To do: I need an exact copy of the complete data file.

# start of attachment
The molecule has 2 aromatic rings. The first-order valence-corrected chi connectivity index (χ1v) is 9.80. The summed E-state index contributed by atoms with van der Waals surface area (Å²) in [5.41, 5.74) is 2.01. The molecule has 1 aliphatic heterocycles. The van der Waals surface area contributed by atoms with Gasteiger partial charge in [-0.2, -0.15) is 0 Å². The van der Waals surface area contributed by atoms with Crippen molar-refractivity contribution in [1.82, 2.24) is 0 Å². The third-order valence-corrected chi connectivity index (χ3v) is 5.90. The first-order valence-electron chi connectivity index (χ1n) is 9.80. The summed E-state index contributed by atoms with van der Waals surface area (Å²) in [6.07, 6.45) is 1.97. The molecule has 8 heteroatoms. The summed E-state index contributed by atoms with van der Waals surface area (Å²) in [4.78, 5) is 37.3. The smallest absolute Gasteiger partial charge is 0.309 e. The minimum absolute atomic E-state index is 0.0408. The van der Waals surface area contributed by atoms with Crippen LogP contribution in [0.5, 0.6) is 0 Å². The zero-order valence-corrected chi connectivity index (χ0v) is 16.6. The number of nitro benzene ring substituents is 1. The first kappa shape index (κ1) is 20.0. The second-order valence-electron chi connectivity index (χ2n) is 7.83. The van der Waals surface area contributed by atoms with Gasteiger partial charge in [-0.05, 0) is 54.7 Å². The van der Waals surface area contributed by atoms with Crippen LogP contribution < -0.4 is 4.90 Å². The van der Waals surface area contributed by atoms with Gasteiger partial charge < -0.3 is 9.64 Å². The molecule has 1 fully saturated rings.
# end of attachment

The molecule has 2 aromatic rings. The first-order valence-corrected chi connectivity index (χ1v) is 9.80. The summed E-state index contributed by atoms with van der Waals surface area (Å²) in [5.41, 5.74) is 2.01. The molecule has 1 aliphatic heterocycles. The van der Waals surface area contributed by atoms with Gasteiger partial charge in [-0.2, -0.15) is 0 Å². The van der Waals surface area contributed by atoms with Crippen molar-refractivity contribution in [1.82, 2.24) is 0 Å². The third-order valence-corrected chi connectivity index (χ3v) is 5.90. The first-order valence-electron chi connectivity index (χ1n) is 9.80. The summed E-state index contributed by atoms with van der Waals surface area (Å²) in [6.07, 6.45) is 1.97. The molecule has 8 heteroatoms. The summed E-state index contributed by atoms with van der Waals surface area (Å²) in [4.78, 5) is 37.3. The smallest absolute Gasteiger partial charge is 0.309 e. The minimum absolute atomic E-state index is 0.0408. The van der Waals surface area contributed by atoms with Crippen LogP contribution in [0.5, 0.6) is 0 Å². The zero-order valence-corrected chi connectivity index (χ0v) is 16.6. The number of nitro benzene ring substituents is 1. The first kappa shape index (κ1) is 20.0. The second-order valence-electron chi connectivity index (χ2n) is 7.83. The van der Waals surface area contributed by atoms with Gasteiger partial charge in [-0.05, 0) is 54.7 Å². The van der Waals surface area contributed by atoms with Crippen LogP contribution < -0.4 is 4.90 Å². The van der Waals surface area contributed by atoms with Gasteiger partial charge < -0.3 is 9.64 Å². The molecule has 1 fully saturated rings.